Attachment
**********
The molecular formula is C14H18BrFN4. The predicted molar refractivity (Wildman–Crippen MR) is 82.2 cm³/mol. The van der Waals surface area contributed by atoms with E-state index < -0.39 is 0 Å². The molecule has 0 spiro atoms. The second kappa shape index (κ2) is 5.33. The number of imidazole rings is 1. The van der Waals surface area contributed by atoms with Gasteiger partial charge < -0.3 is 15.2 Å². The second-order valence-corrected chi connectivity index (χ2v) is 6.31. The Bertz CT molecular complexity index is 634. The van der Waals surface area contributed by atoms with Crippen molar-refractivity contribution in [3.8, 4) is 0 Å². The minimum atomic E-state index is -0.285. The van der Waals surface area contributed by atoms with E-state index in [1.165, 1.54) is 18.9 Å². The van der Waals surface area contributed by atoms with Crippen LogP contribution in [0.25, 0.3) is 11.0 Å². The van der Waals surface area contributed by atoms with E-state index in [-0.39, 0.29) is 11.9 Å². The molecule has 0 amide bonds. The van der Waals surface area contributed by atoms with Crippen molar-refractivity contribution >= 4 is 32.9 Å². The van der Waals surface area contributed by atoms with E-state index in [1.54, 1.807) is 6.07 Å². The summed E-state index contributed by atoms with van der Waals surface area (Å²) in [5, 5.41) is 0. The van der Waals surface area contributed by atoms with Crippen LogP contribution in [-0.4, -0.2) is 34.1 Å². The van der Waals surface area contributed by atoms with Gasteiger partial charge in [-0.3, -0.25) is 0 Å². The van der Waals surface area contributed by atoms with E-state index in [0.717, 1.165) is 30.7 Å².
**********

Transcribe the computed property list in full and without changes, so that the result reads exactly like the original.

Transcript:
The molecular formula is C14H18BrFN4. The predicted molar refractivity (Wildman–Crippen MR) is 82.2 cm³/mol. The van der Waals surface area contributed by atoms with E-state index < -0.39 is 0 Å². The molecule has 0 spiro atoms. The second kappa shape index (κ2) is 5.33. The number of imidazole rings is 1. The van der Waals surface area contributed by atoms with Gasteiger partial charge < -0.3 is 15.2 Å². The second-order valence-corrected chi connectivity index (χ2v) is 6.31. The Bertz CT molecular complexity index is 634. The van der Waals surface area contributed by atoms with Crippen molar-refractivity contribution in [3.8, 4) is 0 Å². The minimum atomic E-state index is -0.285. The van der Waals surface area contributed by atoms with E-state index in [1.165, 1.54) is 18.9 Å². The van der Waals surface area contributed by atoms with Crippen LogP contribution in [0.25, 0.3) is 11.0 Å². The van der Waals surface area contributed by atoms with E-state index in [-0.39, 0.29) is 11.9 Å². The molecule has 0 amide bonds. The van der Waals surface area contributed by atoms with Crippen molar-refractivity contribution >= 4 is 32.9 Å². The van der Waals surface area contributed by atoms with E-state index in [1.54, 1.807) is 6.07 Å². The summed E-state index contributed by atoms with van der Waals surface area (Å²) in [5, 5.41) is 0. The van der Waals surface area contributed by atoms with Crippen LogP contribution in [-0.4, -0.2) is 34.1 Å². The van der Waals surface area contributed by atoms with Gasteiger partial charge in [-0.3, -0.25) is 0 Å². The van der Waals surface area contributed by atoms with E-state index in [0.717, 1.165) is 30.7 Å².